Despite what you may have heard, George Washington loved trees.
Our first president wanted the new nation’s capital to have a lush canopy, extensive green spaces, and tree-lined boulevards. Thanks to his vision, and that of its designer Pierre L’Enfant, Washington, D.C., still boasts more green space per capita than any other city in the United States. The tens of thousands of trees planted here in the 1800s earned D.C. one of its nicknames, the “City of Trees.”
But the city’s trees are in jeopardy. DC’s tree canopy declined to just over 35% in 2011, down from 50% in 1950. A Washington Post article chronicling this decline encouraged Betty Brown Casey, a longtime area resident, to establish Casey Trees in 2002 with the mission “To restore, enhance and protect the tree canopy of the Nation’s Capital.” With Casey Trees’ encouragement, the city set a 40% canopy goal by 2035.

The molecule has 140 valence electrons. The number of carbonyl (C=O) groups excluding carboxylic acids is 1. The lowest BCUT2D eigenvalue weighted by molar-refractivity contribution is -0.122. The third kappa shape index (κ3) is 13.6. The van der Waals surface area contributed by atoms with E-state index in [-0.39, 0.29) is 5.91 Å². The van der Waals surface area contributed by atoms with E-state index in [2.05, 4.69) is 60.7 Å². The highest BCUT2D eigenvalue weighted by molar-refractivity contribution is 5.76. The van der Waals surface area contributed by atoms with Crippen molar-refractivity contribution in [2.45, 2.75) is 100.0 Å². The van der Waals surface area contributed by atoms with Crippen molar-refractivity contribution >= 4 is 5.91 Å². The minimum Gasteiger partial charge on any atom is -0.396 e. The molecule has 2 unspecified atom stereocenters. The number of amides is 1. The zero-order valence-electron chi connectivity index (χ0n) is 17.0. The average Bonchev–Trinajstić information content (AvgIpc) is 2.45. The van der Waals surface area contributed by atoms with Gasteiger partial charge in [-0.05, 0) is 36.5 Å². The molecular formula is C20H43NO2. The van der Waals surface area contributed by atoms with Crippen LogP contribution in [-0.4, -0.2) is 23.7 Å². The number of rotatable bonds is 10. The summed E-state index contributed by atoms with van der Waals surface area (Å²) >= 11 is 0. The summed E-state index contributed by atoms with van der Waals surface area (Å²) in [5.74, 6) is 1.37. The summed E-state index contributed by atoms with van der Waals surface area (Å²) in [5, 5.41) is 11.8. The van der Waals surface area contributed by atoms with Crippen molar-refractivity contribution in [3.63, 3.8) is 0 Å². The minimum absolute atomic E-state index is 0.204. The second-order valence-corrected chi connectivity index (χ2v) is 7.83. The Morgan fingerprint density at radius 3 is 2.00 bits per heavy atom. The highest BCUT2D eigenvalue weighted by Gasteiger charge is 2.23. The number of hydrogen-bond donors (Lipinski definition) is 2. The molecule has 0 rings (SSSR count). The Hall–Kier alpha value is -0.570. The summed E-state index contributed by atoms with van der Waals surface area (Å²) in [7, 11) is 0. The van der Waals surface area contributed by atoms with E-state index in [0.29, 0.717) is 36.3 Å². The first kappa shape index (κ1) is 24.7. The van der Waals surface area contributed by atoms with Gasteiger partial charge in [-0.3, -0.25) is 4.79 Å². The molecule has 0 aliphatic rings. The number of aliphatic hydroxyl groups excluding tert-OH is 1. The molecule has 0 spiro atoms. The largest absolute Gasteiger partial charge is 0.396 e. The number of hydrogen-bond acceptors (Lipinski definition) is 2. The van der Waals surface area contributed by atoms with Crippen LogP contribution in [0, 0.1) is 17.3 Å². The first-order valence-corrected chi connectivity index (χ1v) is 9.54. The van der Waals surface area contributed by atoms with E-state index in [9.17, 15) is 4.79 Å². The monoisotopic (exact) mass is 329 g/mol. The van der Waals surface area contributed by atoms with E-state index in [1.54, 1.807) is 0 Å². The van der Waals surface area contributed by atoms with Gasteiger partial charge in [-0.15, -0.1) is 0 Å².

In order to call attention to their mission, Casey Trees issues an annual Tree Report Card, the only independent assessment of D.C.’s trees on both public and private lands. For 2013, the city received an overall grade of B minus. There were many positive advancements, including a reported 10,232 total trees being planted collectively by individuals and groups across the District. However, the overall grade was brought down due to the city’s inability to confirm that trees planted to replace removed Special Trees — those 55 inches or greater in circumference — actually survive to maturity. Only if trees live until maturity can the lost tree canopy be offset. (more…)